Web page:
|Posted: November 25 2009 at 2:16pm | IP Logged | 1
Well, I finally just finished watching this series on DVD, after having started over a year ago.
When I was a kid, my only real access to the show was in the form of the three reuinion movies--which I'd taped off of TV--and the pilot movie, which I frequently rented from the video store. Other than that, I'd occasionally get glimpses of episodes on cable and such.
It's been a real pleasure to finally see the entire series, and to understand how it evolved.
As an adaptation of the comic book, the show theoretically shouldn't work. Pretty much everything has been changed, even our hero's first name. Yet, despite all of the changes, the TV show really captures the essence of Lee and Kirby's creation--the schism between reason and rage, Banner's search for a cure, and the destructive effect that his curse has had on his life.
Despite writer-producer Ken Johnson's disdain for the source material, he somehow managed to capture what makes the comic work, and made that work for a mass primetime audience. And, until SMALLVILLE came along, the show was the longest-running series based on a comic. It wasn't even cancelled for a good reason, like a big ratings decline.
Therefore, it works as an adaptation for me. Really, it's a different beast than the comic version, but it is interesting enough in its own right. The comic and the show are two different interpretations of the same brilliant core idea.
My single favorite episode is still the pilot, which I feel is one of the best pilots I've ever seen. No other episode quite so deeply explores the personal demons of Dr. David Banner.
Although the show could be rather formulaic, the trinity of Bill Bixby, Lou Ferrigno, and Jack Colvin gave even lesser efforts dignity and emotion. Bixby, in particular, was the heart and soul of that show. Although David Banner is not really the same as the comics' Bruce Banner, Bixby still brought the right balance of intelligence, compassion, and pathos to that character.
I found myself engaged even by the weaker and more absurd episodes, which is something that surprised me. And, of course, the great episodes are really great. Off the top of my head, favorites include "Married", "Dark Side", "The Psychic", "Bring Me The Head of The Hulk", and "Mystery Man".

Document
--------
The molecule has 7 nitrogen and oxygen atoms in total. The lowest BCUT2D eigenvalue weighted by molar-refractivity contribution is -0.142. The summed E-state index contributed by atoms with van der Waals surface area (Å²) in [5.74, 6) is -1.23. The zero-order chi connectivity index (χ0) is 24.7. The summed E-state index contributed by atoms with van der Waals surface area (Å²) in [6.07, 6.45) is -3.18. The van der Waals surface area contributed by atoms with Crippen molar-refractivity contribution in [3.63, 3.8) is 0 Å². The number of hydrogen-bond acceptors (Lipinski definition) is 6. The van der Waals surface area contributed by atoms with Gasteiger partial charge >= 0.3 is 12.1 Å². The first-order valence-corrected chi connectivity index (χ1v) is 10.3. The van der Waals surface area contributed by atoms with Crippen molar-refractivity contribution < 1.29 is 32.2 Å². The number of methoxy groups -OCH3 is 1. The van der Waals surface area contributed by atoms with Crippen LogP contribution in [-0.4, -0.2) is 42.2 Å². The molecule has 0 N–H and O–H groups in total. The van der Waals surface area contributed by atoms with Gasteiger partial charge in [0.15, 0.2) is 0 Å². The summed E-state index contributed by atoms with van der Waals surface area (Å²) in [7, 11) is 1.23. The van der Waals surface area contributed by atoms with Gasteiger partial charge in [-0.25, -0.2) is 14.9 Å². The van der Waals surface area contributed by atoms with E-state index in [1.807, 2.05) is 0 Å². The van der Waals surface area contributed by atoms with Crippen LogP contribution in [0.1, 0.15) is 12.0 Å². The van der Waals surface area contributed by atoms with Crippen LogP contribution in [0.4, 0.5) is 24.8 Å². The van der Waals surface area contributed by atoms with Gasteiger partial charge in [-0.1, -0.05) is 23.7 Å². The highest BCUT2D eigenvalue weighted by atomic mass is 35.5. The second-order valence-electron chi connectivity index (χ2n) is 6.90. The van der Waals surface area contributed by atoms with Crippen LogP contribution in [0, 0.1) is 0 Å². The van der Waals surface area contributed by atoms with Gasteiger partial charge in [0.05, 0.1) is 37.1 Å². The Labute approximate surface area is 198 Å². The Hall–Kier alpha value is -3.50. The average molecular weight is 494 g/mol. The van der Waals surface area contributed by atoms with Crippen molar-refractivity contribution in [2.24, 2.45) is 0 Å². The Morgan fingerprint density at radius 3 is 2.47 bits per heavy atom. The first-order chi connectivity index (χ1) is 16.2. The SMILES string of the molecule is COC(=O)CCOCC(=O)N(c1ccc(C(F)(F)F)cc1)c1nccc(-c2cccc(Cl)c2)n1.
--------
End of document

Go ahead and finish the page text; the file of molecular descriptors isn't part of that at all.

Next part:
The opening title sequence is one of the best ever, I think. That opening pullback shot of DANGER perfectly sums up the character. And Joe Harnell's haunting Lonely Man theme is unforgettable. The complete scores to numerous episodes are available online. I need to get them!
On the one hand, I'm glad that the series didn't get any sort of conclusion, but on the other hand, Johnson was hoping to give it some kind of satisfactory wrap-up, and that would have been nice to see. There are a number of plot threads going back to the pilot that never got any resolution--aside from whether or not Banner would be cured. In particular, the whole subplot where McGee slowly puts the pieces together was carefully developed over five seasons, but never got a resolution.
Unfortunately, the follow-up movies are a huge disappointment, primarily because by this time, Marvel was looking to develop more TV shows, and used the reuinion movies as backdoor pilots.
The Incredible Hulk Returns, aside from the zaniness with Thor, is the one that's closest in tone and style to the TV series. This is likely due to the fact that it was written and directed by Nick Corea, a key player in the series. It's the only post-series movie to feature the opening credits, Jack McGee, and Banner's standard "You be good to yourself, my friend" parting line. It's certainly my favorite of the three because of its connection to the feel of the series.
The Trial of the Incredible Hulk is a darker and deeper entry, although a bit "blah". The Daredevil elements aren't particularly good, and there are leaps of logic that pull one out of the story (where does Banner's beard go when he transforms?), as well as the notable absense of a final Hulk-out.
The Death of the Incredible Hulk has perhaps the best story structure (since no other Marvel characters have been shoehorned in), but this one always depresses me because of the ending. It's bad enough to actually kill the Hulk--but to do it in such a goofy way--he falls out of a plane????
It's a pity that the proposed Rebirth/Revenge of the Incredible Hulk movie wasn't made due to Bixby's untimely death.
All three reuinion movies have their problems--and even some inconsistencies with the series, but it was kinda nice to see them in their proper context--something I'd never done before. As a kid, those movies were really all I knew of the TV series. Now, having seen the entire series right before watching them again, it was a very different experience.
This will always be a favorite show of mine. As Ken Johnson has noted, it got formulaic and silly at times, but its batting average was still pretty solid.
Thoughts? What do you like or dislike about the show? Do you feel it's a good adaptation of the comic? What are you favorite and/or least favorite episodes? What are your thoughts on the reunion movies?
Cue the Lonely Man theme...